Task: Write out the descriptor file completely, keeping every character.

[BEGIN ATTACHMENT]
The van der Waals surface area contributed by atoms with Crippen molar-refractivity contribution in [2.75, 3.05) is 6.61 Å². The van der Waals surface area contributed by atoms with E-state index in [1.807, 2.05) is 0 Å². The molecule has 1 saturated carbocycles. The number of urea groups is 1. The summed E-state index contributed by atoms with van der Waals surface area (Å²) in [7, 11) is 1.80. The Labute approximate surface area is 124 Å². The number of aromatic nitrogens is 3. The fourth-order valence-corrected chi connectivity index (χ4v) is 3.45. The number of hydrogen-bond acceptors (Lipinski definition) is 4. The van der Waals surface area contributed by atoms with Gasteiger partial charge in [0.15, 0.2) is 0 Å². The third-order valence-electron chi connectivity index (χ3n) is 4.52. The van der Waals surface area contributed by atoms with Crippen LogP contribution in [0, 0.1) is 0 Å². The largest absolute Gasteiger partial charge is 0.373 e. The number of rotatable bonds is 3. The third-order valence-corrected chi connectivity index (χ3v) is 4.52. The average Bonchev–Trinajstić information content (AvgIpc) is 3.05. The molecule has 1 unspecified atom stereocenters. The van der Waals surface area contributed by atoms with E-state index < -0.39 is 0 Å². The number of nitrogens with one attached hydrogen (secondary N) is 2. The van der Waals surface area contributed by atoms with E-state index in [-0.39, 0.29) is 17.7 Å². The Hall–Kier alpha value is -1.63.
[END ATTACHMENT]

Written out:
The van der Waals surface area contributed by atoms with Crippen molar-refractivity contribution in [2.75, 3.05) is 6.61 Å². The van der Waals surface area contributed by atoms with E-state index in [1.807, 2.05) is 0 Å². The molecule has 1 saturated carbocycles. The number of urea groups is 1. The summed E-state index contributed by atoms with van der Waals surface area (Å²) in [7, 11) is 1.80. The Labute approximate surface area is 124 Å². The number of aromatic nitrogens is 3. The fourth-order valence-corrected chi connectivity index (χ4v) is 3.45. The number of hydrogen-bond acceptors (Lipinski definition) is 4. The van der Waals surface area contributed by atoms with Gasteiger partial charge in [0.15, 0.2) is 0 Å². The third-order valence-electron chi connectivity index (χ3n) is 4.52. The van der Waals surface area contributed by atoms with Crippen LogP contribution in [0, 0.1) is 0 Å². The largest absolute Gasteiger partial charge is 0.373 e. The number of rotatable bonds is 3. The third-order valence-corrected chi connectivity index (χ3v) is 4.52. The average Bonchev–Trinajstić information content (AvgIpc) is 3.05. The molecule has 1 unspecified atom stereocenters. The van der Waals surface area contributed by atoms with E-state index < -0.39 is 0 Å². The number of nitrogens with one attached hydrogen (secondary N) is 2. The van der Waals surface area contributed by atoms with E-state index in [-0.39, 0.29) is 17.7 Å². The Hall–Kier alpha value is -1.63.